Namibia still committed to habitat conservation…

At this time when our wild life is in grave danger ,Namibia’s commitment towards  the protection of wildlife and habitat conservation is an applaoudable  effort.

We’re all familiar with the themes dominating headlines about Africa’s declining wildlife.

Lions, elephants and tigers, one might think, will exist only in sad tales told to children in a decade or two.

Yet amid the disturbing news, one African wildlife success story stands out like the sun rising over the Serengeti — and it’s great news for travelers.

With sustainable wildlife tourism as the long-term goal, the southern African nation of Namibia has been making ambitious commitments to habitat conservation since its independence in 1990.

Almost half of country protected

The nation of 2.2 million people was the first African country to write environmental protection into its constitution. More than 40% of Namibia is now under some form of conservation management.Wildlife series from Namibia

Officially inaugurated in March 2012, the KAZA (Kavango-Zambezi Transfrontier Conservation Area) initiative established a 100,000-square-mile, five-nation conservation zone — the world’s largest.

Encompassing the entire Caprivi Panhandle in Namibia, KAZA’s “conservation beyond borders” approach protects wildlife corridors shared by Angola, Botswana, Namibia, Zambia and Zimbabwe.

Central to the effort are the communal conservancies — rural communities that share the proceeds of wildlife ventures equitably between members — that now cover one-fifth of the country and affect 250,000 rural Namibians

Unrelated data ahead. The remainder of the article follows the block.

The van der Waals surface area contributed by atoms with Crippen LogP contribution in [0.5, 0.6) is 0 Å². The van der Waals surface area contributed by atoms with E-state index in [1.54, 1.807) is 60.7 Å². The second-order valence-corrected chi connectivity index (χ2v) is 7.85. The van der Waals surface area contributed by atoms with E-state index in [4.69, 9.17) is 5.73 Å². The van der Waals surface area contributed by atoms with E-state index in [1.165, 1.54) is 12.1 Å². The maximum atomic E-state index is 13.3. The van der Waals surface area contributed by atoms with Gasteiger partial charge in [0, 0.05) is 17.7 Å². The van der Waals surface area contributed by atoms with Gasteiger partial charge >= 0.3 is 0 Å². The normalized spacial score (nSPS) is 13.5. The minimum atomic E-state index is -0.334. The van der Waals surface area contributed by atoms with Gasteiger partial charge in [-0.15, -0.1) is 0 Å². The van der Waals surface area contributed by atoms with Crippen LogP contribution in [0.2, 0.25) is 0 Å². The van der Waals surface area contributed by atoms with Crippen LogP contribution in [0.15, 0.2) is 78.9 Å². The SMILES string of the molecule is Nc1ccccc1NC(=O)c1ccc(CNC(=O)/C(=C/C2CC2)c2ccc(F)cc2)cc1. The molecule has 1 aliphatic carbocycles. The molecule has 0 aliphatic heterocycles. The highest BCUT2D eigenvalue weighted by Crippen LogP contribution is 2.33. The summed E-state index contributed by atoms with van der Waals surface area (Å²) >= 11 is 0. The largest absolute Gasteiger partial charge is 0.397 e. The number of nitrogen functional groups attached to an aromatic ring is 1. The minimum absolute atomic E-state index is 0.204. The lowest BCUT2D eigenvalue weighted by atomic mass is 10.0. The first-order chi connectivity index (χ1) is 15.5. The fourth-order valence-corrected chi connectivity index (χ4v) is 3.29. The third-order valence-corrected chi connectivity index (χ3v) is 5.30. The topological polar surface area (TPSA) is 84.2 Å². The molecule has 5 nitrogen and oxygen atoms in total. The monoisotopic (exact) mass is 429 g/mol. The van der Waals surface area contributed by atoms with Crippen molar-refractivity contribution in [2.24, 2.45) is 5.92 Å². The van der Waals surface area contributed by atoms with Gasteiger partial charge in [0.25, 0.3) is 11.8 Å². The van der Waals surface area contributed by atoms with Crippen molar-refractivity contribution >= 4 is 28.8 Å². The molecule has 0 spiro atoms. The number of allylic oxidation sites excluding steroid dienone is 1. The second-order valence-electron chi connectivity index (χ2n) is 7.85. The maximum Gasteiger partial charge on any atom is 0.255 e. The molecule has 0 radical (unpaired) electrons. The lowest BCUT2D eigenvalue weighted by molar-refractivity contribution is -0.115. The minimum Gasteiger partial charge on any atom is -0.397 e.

Human-wildlife conflict reversed

In many cases, poachers have become protectors, as Namibians have come to appreciate the long-term benefits of living with wildlife.

Generations of human-wildlife conflict are being reversed, while communities are made stakeholders.

Much of Namibia’s wildlife is now flourishing.

This is also good news for travelers.

With more than 30 conservancy lodges dotting the Caprivi Panhandle and north-central regions — Namibia’s wildlife hotbeds — visitors are privy to some of the most unforgettable wildlife encounters in Africa.

Socorro Dove back in Mexico

Yet another happy news of re-habitation. This time from the North American country of Mexico. The Socorro Dove bird, which moved away from its Mexican home 40 years back is now back to the original land. Through the constant efforts of conversationalists and Biologists of Mexico city, the Socorro dove has now made Mexico its home for breeding once again.
Earlier this month, conservation groups and scientists celebrated the return of the Socorro dove (Zenaida graysoni) to Mexico, where it was last seen in its natural habitat in 1972. The Socorro dove is endemic to Socorro Island in the Revillagigedo Archipelago, but introduced mammals drove the bird to extinction by predation and habitat destruction.
Socorro Dove

The Socorro Dove Project was started in 1987 by Dr. Luis Baptista, and today more than 20 institutions have conservation breeding projects dedicated to its recovery. Groups such as the Frankfurt Zoo, Albuquerque Biological Park, and Africam Safari manage ex-situ, or “off-site” conservation, and breed the doves outside of their natural habitat. The Institute of Ecology (INECOL) and Island Endemics Foundation coordinate in-situ, or “on-site” conservation, and breed the doves in their natural habitat. In 2004, the Mexican Navy and Island Endemics Foundation funded a breeding station on Socorro Island, but in 2005 an outbreak of avian influenza prevented re-introduction of the doves to the wild. In April 2013, ex-situ breeding was extended to Mexico thanks to efforts by Africam Safari.